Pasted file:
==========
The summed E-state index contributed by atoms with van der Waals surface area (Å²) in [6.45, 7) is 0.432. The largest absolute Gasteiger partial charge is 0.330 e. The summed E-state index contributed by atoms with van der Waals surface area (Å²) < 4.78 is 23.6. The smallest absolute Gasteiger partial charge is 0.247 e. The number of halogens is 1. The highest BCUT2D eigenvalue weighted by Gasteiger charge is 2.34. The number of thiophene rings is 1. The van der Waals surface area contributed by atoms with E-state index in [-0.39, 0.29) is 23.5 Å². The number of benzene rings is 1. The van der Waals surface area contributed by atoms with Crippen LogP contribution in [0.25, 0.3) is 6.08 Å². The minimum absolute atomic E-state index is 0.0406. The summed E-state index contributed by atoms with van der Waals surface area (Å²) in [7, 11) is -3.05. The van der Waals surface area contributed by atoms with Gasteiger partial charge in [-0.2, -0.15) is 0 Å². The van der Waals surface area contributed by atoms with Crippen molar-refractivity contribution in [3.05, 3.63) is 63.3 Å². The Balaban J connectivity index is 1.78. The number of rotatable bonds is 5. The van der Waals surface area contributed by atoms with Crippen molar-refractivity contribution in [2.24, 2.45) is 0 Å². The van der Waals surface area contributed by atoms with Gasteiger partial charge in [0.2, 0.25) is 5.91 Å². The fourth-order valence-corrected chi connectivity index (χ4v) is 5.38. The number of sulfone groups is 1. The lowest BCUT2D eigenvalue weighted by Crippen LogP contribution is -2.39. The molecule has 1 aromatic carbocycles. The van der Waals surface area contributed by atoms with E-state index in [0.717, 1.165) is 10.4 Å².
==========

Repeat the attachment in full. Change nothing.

The summed E-state index contributed by atoms with van der Waals surface area (Å²) in [6.45, 7) is 0.432. The largest absolute Gasteiger partial charge is 0.330 e. The summed E-state index contributed by atoms with van der Waals surface area (Å²) < 4.78 is 23.6. The smallest absolute Gasteiger partial charge is 0.247 e. The number of halogens is 1. The highest BCUT2D eigenvalue weighted by Gasteiger charge is 2.34. The number of thiophene rings is 1. The van der Waals surface area contributed by atoms with E-state index in [-0.39, 0.29) is 23.5 Å². The number of benzene rings is 1. The van der Waals surface area contributed by atoms with Crippen LogP contribution in [0.25, 0.3) is 6.08 Å². The minimum absolute atomic E-state index is 0.0406. The summed E-state index contributed by atoms with van der Waals surface area (Å²) in [7, 11) is -3.05. The van der Waals surface area contributed by atoms with Gasteiger partial charge in [-0.2, -0.15) is 0 Å². The van der Waals surface area contributed by atoms with Crippen molar-refractivity contribution in [3.05, 3.63) is 63.3 Å². The Balaban J connectivity index is 1.78. The number of rotatable bonds is 5. The van der Waals surface area contributed by atoms with Crippen molar-refractivity contribution in [2.24, 2.45) is 0 Å². The van der Waals surface area contributed by atoms with Gasteiger partial charge in [0.2, 0.25) is 5.91 Å². The fourth-order valence-corrected chi connectivity index (χ4v) is 5.38. The number of sulfone groups is 1. The lowest BCUT2D eigenvalue weighted by Crippen LogP contribution is -2.39. The molecule has 1 aromatic carbocycles. The van der Waals surface area contributed by atoms with E-state index in [0.717, 1.165) is 10.4 Å².